Nevada uses the national Problem Driver Point System to check all driving records before issuing a license. If your driving privilege is cancelled, revoked or suspended in another state, you will not be able to get a Nevada driver's license until you clear up your record.

Nevada Driver's License Features

Central Issuance

The new cards will feature 15 security features, including ghost images and precision printing. The major change for motorists is that you will no longer receive your license at the DMV office when you apply. You will receive a temporary permit at the office. The actual license will be produced in a secure, centralized facility and mailed. This will not only improve the security of the licensing process, it will also give the department additional time and tools to help detect fraudulent applications.

Advanced Secure Issuance (ASI)

Starting January 2010, the Nevada DMV issues new driver's licenses and identification cards that meet the requirements of the Real ID Act, which is intended to make state-issued identification more secure. One of the features of an ASI card is a gold star on the upper right-hand corner of the card. Most of the documents required to prove your identity, date of birth, Social Security number (SSN) and lawful status remain the same (the list of acceptable documentation is below). In addition to these documents, you must provide proof of a Nevada primary residence.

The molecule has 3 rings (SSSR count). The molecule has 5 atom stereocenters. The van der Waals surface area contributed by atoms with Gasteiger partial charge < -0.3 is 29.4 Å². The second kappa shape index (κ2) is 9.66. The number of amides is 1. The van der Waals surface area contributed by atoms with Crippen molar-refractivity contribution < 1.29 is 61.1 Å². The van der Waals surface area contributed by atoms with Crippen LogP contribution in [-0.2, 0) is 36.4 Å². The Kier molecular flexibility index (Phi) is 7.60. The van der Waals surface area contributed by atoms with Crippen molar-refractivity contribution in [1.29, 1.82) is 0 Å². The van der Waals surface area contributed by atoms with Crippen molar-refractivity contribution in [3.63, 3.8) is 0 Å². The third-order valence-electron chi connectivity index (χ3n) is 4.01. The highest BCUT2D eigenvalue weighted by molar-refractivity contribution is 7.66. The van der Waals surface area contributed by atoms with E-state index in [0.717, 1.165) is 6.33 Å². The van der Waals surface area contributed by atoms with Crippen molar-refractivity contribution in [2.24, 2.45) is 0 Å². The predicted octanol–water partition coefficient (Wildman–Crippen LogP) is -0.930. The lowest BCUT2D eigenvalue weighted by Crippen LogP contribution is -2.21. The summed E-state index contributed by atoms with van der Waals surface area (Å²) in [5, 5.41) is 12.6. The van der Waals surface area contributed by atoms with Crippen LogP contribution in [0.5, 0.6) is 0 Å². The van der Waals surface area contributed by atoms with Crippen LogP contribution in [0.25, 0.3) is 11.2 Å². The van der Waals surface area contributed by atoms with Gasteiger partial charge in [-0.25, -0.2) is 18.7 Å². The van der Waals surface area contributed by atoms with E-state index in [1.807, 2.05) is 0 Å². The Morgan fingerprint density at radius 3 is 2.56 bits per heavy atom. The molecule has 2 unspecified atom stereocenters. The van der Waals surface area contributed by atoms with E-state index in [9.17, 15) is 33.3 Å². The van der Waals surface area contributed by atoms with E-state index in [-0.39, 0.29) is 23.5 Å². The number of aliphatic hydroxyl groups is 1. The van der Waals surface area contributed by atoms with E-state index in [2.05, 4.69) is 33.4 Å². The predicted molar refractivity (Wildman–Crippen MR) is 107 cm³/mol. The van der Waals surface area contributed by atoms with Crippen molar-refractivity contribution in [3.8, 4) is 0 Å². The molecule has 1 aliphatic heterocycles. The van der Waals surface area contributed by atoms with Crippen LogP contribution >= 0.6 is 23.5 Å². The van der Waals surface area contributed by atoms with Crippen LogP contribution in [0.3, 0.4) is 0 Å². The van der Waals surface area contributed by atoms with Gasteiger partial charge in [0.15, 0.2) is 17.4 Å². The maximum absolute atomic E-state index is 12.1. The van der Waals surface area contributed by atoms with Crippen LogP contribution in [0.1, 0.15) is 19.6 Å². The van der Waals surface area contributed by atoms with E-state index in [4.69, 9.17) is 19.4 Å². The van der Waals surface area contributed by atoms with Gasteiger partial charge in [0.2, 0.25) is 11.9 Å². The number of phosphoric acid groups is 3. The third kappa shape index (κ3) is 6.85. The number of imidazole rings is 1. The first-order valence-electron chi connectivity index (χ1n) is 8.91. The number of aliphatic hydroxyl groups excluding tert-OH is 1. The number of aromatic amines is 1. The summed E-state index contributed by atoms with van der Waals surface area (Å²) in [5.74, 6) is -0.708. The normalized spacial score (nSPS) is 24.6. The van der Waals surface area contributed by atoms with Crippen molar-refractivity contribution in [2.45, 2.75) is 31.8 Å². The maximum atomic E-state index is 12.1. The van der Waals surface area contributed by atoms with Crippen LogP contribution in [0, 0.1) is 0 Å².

Those who have a Nevada driver's license issued prior to January 2010 do not need to go to a DMV office to get the new license early; they may wait until their normal renewal date. These licenses are still valid for official federal purposes, such as to board a commercial aircraft or enter a federal building, as they already meet federal requirements.


When you apply, you will need to show proof of:

  • Your name, including history of any name changes
  • Your age / date of birth (a document containing your age or date of birth should also have your name)
  • Your Social Security number (if you have one; it must be a separate document)
  • Your Nevada residence address

You must present ONE proof of each type with the exception of your Nevada address. For that, you must provide TWO proofs. Any documents you present must be original, except where noted below.

Acceptable documents for proof of identity (one form required):

This is a photograph of a passport.

A valid U.S. passport may be used as proof of U.S. citizenship.

  • An original or certified copy of your birth certificate issued by a state or local office of public health, vital records or vital statistics or an equivalent office in the United States, the District of Columbia, or a U.S. territory (DMV will not accept a hospital-issued birth certificate)
  • A U.S. passport or passport card (must be valid and unexpired)
  • A certificate of citizenship or naturalization
  • A consular report of birth abroad issued by the U.S. Department of State
  • A permanent resident card (I-551)
  • An arrival-departure record (I-94) with a valid visa and foreign passport
  • An employment authorization document
  • A Nevada Advanced Secure Issuance driver's license or ID card